“It’s your job to keep Sophia safe,” Marylaine said. “But sooner or later, Sophia needs to be able to go to a friend’s house and stay overnight without you. Instead of taking such a big step right away, I think you could work on smaller steps. Think about what you need to know about this other family and to see from Sophia in order for you to feel that she is ready.”

“I would recommend that you have a visit with this other family in order to get to know them better. Maybe you can start by inviting Sophia’s friend over to your house. Discuss with her parents what each of your expectations are about supervision and activities. You can tell Sophia that you want to see that she is in the habit of speaking up for herself, checking with you before changing plans and telling you about problems. Give her specific opportunities to show you that she can do this. Tell her that taking these smaller steps will show you when she is ready to stay overnight somewhere without you.”

Marylaine also explained the plan to Sophia, who said, “That could work!”

You are welcome to download this Featured Article for personal use, and print one (1) copy for free – as long as you keep the PDF "as is" and do not post or share electronically, per our Permission to Use Requirements. By completing this form, you agree to receive emails from Kidpower and understand that you can unsubscribe at any time.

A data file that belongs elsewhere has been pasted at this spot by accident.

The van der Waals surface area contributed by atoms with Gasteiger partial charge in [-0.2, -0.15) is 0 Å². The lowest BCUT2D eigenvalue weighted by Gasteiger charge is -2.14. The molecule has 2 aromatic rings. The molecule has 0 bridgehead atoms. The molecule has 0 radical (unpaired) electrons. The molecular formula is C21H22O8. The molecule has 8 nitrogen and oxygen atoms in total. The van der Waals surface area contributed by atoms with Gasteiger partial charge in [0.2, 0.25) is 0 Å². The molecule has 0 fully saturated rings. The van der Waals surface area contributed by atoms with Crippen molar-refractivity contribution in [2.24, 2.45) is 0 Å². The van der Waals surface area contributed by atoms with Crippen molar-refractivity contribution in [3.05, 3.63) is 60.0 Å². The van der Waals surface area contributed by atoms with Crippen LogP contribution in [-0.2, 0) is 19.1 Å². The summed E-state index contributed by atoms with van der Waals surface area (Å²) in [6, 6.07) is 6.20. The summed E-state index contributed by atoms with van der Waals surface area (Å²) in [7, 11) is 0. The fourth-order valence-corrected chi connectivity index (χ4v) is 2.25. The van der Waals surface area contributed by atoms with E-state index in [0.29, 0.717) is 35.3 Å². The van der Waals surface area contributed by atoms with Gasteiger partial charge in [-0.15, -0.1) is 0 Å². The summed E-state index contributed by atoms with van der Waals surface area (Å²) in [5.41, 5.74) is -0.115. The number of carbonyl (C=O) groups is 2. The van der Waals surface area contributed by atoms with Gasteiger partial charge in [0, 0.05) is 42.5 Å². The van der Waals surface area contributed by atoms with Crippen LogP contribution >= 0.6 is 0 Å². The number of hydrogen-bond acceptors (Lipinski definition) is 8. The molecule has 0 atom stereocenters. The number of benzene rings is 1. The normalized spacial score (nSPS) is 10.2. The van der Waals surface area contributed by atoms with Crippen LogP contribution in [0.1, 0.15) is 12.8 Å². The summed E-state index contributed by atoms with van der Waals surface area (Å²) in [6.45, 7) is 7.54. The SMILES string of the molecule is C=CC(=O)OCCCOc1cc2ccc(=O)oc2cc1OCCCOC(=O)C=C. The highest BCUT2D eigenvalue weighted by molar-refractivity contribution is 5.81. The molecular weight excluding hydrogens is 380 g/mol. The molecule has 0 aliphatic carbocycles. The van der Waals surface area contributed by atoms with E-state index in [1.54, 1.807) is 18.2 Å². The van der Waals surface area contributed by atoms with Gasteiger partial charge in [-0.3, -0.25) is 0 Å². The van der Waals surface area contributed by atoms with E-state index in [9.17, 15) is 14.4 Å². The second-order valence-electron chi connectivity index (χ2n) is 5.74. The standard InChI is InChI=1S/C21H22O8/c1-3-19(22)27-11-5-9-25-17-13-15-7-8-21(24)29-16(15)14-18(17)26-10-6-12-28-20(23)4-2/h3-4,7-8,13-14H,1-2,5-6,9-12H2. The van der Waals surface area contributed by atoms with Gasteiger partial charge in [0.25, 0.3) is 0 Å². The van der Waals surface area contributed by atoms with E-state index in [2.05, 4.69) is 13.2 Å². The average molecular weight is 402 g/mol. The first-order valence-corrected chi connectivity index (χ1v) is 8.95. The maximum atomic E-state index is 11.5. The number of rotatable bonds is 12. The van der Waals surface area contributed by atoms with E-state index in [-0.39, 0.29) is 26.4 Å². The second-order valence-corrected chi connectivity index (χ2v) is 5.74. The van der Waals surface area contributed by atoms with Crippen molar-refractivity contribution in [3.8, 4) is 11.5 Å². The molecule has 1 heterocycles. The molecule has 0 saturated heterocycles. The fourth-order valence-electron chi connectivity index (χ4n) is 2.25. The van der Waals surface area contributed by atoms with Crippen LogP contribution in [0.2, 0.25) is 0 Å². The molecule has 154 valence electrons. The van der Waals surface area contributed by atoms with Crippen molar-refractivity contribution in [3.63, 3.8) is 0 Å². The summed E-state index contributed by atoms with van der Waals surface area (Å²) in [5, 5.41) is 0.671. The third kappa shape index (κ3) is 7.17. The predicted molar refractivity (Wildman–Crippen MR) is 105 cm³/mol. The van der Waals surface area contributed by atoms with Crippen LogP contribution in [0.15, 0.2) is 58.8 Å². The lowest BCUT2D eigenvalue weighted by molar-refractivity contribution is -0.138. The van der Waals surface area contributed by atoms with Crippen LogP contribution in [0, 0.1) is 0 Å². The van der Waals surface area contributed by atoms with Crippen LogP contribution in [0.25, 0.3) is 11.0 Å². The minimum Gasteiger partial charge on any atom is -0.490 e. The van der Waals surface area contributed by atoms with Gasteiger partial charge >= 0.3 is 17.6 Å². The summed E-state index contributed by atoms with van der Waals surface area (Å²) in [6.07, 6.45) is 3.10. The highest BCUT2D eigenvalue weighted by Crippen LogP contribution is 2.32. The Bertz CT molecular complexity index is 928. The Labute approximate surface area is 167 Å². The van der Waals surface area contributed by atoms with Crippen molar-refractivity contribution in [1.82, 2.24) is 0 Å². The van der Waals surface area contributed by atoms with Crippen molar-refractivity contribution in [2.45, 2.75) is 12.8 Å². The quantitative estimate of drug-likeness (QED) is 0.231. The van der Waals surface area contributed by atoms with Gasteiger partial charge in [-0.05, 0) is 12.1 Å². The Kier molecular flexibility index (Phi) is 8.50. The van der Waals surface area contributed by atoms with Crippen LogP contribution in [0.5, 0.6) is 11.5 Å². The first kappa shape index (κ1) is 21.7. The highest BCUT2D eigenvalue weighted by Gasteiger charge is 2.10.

You will receive an email with a secure, encrypted link to download the PDF. Please consider a donation to support our free online resources. Are you a member? Sign-up or Login for direct downloads (without entering your name and email) and free access to hundreds more Kidpower resources.

For more information about Kidpower’s resources for teaching these People Safety Skills and concepts, please visit our online Library (free community membership) and our RelationSafe™ Bookstore.

(Are you a member? Sign-up or Login for direct downloads and free access to 100s more Kidpower resources.)


Copyright © 2012 - present. All rights reserved.

Published: March 9, 2012   |   Last Updated: July 27, 2016


Kidpower Founder and Executive Irene van der Zande is a master at teaching safety through stories and practices and at inspiring others to do the same. Her child protection and personal safety expertise has been featured by USA Today, CNN, Today Moms, the LA Times, and The Wall Street Journal. Publications include: cartoon-illustrated Kidpower Safety Comics and Kidpower Teaching Books curriculum; Bullying: What Adults Need to Know and Do to Keep Kids Safe; the Relationship Safety Skills Handbook for Teens and Adults; Earliest Teachable Moment: Personal Safety for Babies, Toddlers, and Preschoolers; The Kidpower Book for Caring Adults: Personal Safety, Self-Protection, Confidence, and Advocacy for Young People, and the Amazon Best Seller Doing Right by Our Kids: Protecting Child Safety at All Levels.